In the Hadoop community there is a great deal of talk of late about its positioning as an Enterprise Data Hub. My description of this is “aspirational marketing;” it addresses the ambition its advocates have for how Hadoop will be used, when it realizes the vision of capabilities currently in early development. There’s nothing wrong with this, but it does need to be kept in perspective. It’s a long way off.
Start here: A Gartner Research Circle survey revealed that in 2013, big data projects went into production in less than 8% of enterprises – and Hadoop was by no means the only technology included in their count. In 2014, many more enterprises will go into production with their first Hadoop project or two, perhaps even pushing deployed Hadoop shops into low double digit percentages.
In those same shops, there are thousands of significant database instances, and tens of thousands of applications – and those are conservative numbers. So the first few Hadoop applications will represent a toehold in their information infrastructure. It will be a significant beachhead, and it will grow as long as the community of vendors and open source committers deliver on the exciting promise of added functionality we see described in the budding Hadoop 2.0 era, adding to its early successes in some analytics and data integration workloads.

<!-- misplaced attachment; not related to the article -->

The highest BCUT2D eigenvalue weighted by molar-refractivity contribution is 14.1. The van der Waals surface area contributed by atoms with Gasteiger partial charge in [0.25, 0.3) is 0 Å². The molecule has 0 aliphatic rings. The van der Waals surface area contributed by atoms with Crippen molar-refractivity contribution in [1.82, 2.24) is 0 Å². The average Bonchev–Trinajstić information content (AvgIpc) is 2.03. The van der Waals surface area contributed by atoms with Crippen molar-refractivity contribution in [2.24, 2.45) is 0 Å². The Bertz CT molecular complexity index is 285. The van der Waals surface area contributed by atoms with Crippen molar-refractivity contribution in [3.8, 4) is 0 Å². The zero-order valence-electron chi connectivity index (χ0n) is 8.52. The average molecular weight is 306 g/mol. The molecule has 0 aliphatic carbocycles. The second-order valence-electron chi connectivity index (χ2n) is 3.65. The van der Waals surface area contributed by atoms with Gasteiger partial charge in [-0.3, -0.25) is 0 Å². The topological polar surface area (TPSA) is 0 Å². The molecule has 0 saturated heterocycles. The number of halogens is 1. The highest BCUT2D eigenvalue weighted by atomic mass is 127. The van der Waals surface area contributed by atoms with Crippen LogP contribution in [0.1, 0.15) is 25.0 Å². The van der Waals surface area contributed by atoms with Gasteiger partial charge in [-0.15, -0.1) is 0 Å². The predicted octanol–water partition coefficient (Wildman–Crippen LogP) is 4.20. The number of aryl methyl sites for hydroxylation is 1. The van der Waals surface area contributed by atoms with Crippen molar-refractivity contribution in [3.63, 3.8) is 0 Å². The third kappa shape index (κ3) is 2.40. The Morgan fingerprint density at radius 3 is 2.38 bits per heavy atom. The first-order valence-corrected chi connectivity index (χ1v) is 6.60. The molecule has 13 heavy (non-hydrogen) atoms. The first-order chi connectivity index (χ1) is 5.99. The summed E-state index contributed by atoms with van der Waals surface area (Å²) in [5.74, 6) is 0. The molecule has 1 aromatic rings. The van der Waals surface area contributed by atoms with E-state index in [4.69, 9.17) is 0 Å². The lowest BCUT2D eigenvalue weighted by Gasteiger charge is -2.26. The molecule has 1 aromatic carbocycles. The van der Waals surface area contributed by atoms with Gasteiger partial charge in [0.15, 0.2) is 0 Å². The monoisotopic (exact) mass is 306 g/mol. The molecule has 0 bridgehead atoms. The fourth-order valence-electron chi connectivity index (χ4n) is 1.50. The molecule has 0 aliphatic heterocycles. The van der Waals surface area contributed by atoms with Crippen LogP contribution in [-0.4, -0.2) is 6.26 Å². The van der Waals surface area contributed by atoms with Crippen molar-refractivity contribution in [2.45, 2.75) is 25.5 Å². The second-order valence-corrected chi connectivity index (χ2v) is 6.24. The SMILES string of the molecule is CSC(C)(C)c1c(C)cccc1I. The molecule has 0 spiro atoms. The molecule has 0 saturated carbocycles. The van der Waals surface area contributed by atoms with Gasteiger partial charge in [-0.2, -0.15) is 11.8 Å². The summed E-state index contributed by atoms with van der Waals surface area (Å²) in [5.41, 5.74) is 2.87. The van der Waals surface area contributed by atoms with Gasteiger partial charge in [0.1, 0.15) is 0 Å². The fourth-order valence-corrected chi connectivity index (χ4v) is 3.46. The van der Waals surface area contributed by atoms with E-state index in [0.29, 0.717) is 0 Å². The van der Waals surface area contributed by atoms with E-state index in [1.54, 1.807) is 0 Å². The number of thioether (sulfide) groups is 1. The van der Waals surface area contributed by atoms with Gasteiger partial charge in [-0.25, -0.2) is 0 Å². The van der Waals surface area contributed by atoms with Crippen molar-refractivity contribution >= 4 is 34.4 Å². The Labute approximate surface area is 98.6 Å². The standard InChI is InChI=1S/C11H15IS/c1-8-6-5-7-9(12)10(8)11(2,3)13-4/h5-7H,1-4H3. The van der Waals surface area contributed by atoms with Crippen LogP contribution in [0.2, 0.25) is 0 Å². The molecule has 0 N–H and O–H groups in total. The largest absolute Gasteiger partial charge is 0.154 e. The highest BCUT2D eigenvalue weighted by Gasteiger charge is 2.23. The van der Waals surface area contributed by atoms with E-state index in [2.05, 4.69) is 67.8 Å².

So “Enterprise Data Hub?” Not yet. At best in 2014, Hadoop will begin to build a role as part of an Enterprise Data Spoke in some shops. Aspirations are good, but perspective helps. Don’t confuse vision with strategy. The enterprise data warehouse has a long life ahead of it; the synergistic addition of Hadoop to its evolution into the logical data warehouse is just beginning, and Hadoop’s role in operational workloads and event processing has yet to launch.
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